The world of using and collecting Coleman camping equipment began for me in the early 1960’s as a boy in Johnstown, PA. When I was in the Cub Scouts, our den would go on camping trips with the scout master and we would use the red lantern, gas camp stove for cooking, and Coleman canvas tents. My parents and brother, Bill, camped many times in PA State Parks and at the seashore during my childhood years. We had a Coleman Tent, a 220E lantern, and a #523 military stove we used for cooking. My father, a WWII veteran, bought the #523 at an Army/Navy surplus store, and we used Amoco white gas to fuel it. On one camping trip the stove would not light. My father, who was not the fix-it-up type, became frustrated with it and disposed of the stove. He replaced it with a Coleman propane stove, but it was just not the same. I have wonderful memories of Coleman camping equipment that I used as a boy with my family and scouts in the 1960’s.
In the 1970’s, we continued camping at more PA State Parks. We visited Prince Gallitzin, Shawnee, Poe Paddy, Penn Roosevelt, Rickets Glenn, and Ole Bull State Parks. We also camped at New Jersey, Delaware, and Maryland Seashore Campsites. The first lantern that I purchased for myself was a #275 lantern, which I have to this day. I graduated from Altoona High School in 1972, and spent busy student years at Penn State University, and then at the University of Pittsburgh Dental School. I finished dental school in 1979, and moved back to the mountains of Altoona, PA to start my dental practice. All the while, I camped as much as possible with my family and friends, and continued to use my Coleman equipment and have fun.
During the busy years of being a dentist, building my practice, and paying off my loans, I always found time to camp with my Coleman equipment. I married my wonderful wife, Pam, in 1986, but she is not much of a camper. We did go on several camping trips, which our two children enjoyed. I started finding Coleman lanterns and stoves at flea markets, and auctions. My brother got the bug too, when I shared my finds with him. We went camping a lot, and we really use our old Coleman equipment during our trips. I still camp six to eight times a year with my brother Bill. We USE our Coleman stuff, and the people near our campsite are amazed. “What is that, and where did you get it”? “That is really neat/cool”? “What does that run on”? “Is that tent made from canvas”?
I started to display my lanterns in my dental office, and my patients, particularly the men, were very interested. I would show them my workshop in the basement of my office, and how I fixed and restored old Coleman and other gasoline equipment. Then my patients started bringing me lanterns and stoves from flea markets, garage sales, and auctions. “Here is a present for you, Doc.” My plumber and another friend who demolishes old buildings are my best sources of Coleman equipment. They find it in basements and attics all the time. When my friends go on trips and vacations, they often will bring me more finds for my collection.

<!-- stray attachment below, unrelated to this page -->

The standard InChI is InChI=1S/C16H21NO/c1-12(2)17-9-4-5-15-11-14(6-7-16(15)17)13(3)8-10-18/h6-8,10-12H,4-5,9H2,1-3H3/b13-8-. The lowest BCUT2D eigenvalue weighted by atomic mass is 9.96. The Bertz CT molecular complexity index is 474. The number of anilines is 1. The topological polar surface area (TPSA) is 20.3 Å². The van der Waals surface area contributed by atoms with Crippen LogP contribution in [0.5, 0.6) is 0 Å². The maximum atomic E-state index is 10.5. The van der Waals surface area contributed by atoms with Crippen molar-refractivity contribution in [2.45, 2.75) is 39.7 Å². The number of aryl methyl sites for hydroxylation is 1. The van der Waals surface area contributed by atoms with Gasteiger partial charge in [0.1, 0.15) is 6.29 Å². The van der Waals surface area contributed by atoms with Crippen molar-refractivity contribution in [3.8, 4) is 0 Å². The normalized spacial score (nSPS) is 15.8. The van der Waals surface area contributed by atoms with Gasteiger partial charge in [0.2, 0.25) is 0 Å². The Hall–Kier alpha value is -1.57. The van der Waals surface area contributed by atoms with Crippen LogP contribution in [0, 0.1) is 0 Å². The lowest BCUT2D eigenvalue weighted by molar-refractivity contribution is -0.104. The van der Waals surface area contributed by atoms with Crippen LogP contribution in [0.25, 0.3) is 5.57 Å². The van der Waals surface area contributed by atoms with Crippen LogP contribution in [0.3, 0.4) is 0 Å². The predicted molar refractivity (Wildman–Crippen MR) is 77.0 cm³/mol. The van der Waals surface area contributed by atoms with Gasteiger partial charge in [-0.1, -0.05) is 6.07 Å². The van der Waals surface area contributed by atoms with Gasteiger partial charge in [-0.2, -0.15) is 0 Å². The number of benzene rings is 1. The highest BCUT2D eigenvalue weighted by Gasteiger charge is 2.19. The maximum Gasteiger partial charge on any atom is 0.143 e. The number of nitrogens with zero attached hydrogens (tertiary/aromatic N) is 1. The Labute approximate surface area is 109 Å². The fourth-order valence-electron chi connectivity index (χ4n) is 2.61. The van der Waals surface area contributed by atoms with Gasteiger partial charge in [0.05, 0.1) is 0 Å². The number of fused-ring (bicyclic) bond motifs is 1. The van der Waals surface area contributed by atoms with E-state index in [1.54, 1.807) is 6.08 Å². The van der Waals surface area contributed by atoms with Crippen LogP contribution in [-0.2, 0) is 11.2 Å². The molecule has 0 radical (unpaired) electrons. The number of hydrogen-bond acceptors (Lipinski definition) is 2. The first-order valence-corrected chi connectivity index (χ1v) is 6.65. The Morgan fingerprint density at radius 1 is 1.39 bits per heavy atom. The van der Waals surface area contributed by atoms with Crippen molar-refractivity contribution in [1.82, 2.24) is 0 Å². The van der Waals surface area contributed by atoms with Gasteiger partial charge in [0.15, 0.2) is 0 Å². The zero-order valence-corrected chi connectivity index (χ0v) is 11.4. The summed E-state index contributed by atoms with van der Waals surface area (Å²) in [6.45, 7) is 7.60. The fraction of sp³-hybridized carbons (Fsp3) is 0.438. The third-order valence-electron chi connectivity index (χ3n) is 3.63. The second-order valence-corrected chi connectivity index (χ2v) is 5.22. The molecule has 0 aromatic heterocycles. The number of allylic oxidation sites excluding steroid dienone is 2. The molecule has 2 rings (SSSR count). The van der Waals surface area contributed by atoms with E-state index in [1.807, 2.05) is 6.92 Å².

During the winter, I take a break from camping, and look forward to working on my lanterns and stoves. I always have a project ready to work on in my basement workshop. When a patient cancels, or a winter storm comes to Altoona, I retire to my warm basement and the work begins again. I guess I have lot of lanterns and stoves down there, but don’t ask me to count them. I don’t want to know. Most of my lanterns are stored in an old fruit cellar in the basement. Maybe someday when I retire as a dentist, I will move them upstairs, and open a museum. Then I could see actually what I have accumulated over the years.
I know that we Americans miss the days when we were a manufacturing country. We made great products (and still do to a lesser extent), that were designed by mechanical engineering geniuses with slide rules, by trial and error. They were made by craftsmen that took pride in their work and products that were so well made, that they would last indefinitely if properly cared for. They were overbuilt. I am always amazed that a 60 or 70 year old lantern can be brought back to life in a short time with just a little help and knowledge. Just take a close look at a 220B/228B lantern sometime, and you will see what I am talking about. I do think lanterns are like the old steam locomotives. They seem alive, with the coal or Coleman fuel that brings them to life. Collecting Coleman and other old gasoline appliances is a pleasure and a passion. The people who collect and repair them are the real treasure to be found. We are all saving our past heritage for future Americans to ponder and appreciate. Keep supporting the Coleman Company, and buy some new stuff. It is still all good.
Best Regards from Altoona, PA
Bruce and Pam Sheehe